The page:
One Nation senators and David Pocock granted second adviser amid backlash over crossbench staff cuts

More senators and MPs due to meet Anthony Albanese next week after crossbenchers warned cuts could slow Labor’s legislative agenda

One Nation senators and independent David Pocock have been granted an extra adviser each, as the Albanese government softens cuts to crossbench staff.

But the decision to give Pauline Hanson, Malcolm Roberts and Pocock six staff each instead of the slated five is unlikely to stem demands from independent MPs in the lower house that they need more staff too.

In June, Anthony Albanese cut crossbench MPs and senators’ staffing allocation from eight to five to correct perceived unfairness to other backbench MPs who only receive four staff.

The decision prompted a backlash from independent and minor party MPs, including warnings that in the Senate, where Labor does not have a majority, the crossbench could slow consideration of government legislation.

A One Nation spokesperson told Guardian Australia on Friday that “Senator Hanson consulted with the prime minister this week regarding the allocation of advisers to senators”.

“Mr Albanese better understood the need for senators to have additional advisers considering the vast amounts of legislation crossbench senators need to be across, and the fact that Queensland is a vast electorate.”

The spokesperson said both Hanson and Roberts now had “two allocated advisers” in addition to four electorate office staff, a total of six each. Guardian Australia understands Pocock has also had his allocation increased.

Jacqui Lambie and Tammy Tyrrell, the two Jacqui Lambie Network senators from Tasmania, are due to meet Albanese on Monday.

Crossbench MPs in the lower house and Senatehave been arguing their allocation should be restored from five back to seven staff, in recognition of the greater time spent scrutinising legislation without help from party colleagues’ offices.

Regional MPs Helen Haines, Rebekah Sharkie and Bob Katter were each granted more staff due to the size and remoteness of their electorates.

On Wednesday the leader of the house, Tony Burke, scotched suggestions of any prospect of varying the decision for MPs: “No, there’s not.”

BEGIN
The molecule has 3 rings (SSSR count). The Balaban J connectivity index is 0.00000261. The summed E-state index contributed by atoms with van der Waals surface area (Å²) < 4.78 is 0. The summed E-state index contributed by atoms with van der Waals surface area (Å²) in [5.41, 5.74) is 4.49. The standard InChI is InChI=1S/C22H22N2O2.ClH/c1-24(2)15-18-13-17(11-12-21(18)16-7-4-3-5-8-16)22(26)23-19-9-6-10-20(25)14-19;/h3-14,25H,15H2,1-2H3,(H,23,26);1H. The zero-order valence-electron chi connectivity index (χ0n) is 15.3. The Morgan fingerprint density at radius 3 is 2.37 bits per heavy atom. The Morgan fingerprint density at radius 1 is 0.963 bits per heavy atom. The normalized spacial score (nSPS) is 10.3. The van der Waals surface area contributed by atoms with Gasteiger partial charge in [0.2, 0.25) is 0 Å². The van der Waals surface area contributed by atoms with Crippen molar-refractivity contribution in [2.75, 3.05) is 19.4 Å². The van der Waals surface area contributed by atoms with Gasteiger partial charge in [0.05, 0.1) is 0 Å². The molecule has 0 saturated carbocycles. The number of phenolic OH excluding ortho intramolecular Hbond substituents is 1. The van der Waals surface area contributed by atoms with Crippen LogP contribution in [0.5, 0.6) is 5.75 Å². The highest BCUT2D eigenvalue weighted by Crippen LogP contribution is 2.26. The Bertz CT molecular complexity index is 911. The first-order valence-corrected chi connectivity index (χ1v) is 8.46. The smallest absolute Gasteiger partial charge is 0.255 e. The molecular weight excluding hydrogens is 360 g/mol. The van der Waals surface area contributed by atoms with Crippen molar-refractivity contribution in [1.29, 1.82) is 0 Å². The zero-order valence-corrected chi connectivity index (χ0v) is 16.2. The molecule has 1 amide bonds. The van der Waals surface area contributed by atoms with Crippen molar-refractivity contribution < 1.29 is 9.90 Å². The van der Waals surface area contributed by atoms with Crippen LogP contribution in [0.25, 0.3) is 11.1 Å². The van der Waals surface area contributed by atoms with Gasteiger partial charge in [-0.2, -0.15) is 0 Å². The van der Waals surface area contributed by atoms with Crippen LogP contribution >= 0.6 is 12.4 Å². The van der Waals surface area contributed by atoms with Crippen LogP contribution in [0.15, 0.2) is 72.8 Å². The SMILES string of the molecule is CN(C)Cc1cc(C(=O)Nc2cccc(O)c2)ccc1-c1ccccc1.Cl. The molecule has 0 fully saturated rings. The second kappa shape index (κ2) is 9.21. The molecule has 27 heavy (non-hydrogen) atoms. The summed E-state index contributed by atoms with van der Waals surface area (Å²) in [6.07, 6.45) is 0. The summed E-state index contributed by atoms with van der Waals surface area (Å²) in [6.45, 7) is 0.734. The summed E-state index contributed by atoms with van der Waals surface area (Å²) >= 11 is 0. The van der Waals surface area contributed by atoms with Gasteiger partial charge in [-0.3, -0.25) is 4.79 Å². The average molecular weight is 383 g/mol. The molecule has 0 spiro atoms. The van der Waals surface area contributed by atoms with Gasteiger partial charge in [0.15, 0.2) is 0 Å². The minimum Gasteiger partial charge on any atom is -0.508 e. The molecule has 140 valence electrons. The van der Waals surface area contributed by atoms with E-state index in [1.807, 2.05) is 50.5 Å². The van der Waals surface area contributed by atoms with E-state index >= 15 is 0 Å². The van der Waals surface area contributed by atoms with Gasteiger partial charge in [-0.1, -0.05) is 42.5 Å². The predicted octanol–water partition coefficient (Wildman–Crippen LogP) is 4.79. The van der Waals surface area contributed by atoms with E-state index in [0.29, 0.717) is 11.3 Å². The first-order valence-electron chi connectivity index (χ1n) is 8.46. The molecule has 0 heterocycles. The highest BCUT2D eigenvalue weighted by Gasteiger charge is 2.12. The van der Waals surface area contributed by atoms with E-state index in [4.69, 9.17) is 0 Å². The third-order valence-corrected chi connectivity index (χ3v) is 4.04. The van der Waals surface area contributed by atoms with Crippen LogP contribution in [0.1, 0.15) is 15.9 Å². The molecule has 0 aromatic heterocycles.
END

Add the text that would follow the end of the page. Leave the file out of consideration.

Burke told Guardian Australia it was “not reasonable for them to have more staff than senior members of the opposition” such as the shadow treasurer and manager of opposition business.

He also rejected claims crossbench MPs are busier, arguing the claim backbenchers don’t take an interest in legislation “defies reality” and is “demonstrably not true”.

“This whole debate has really undermined the role that other backbenchers play. The concept that you can’t possibly use electorate staff to help with parliamentary work? Every backbencher does that.”

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The House of Representatives crossbench has grown to 16, including four Greens MPs and 12 independents or minor party MPs, leading to demands for more say on how parliament is run.

Independent MP Zali Steggall is also due to meet with Albanese on Monday.

Last week, Steggall said: “The fact that this staffing situation has still not been resolved two months out from the election is causing a great deal of stress in my office, with the decision leading to the likely termination of the employment of parliamentary staff and the need to restructure the electorate office and terminate certain roles, impacting the community of Warringah.

“We are about to resume parliament and the government are also planning to present a hefty legislative agenda whilst independent MPs are under resourced and a significant number of new MPs will be unable to speak on bills until they are given the opportunity to do their first speeches.

“There is little evidence of the new respectful way of doing politics that is claimed by the PM.”

Guardian Australia has contacted the prime minister’s office for comment.


Paul Karp

The GuardianTramp

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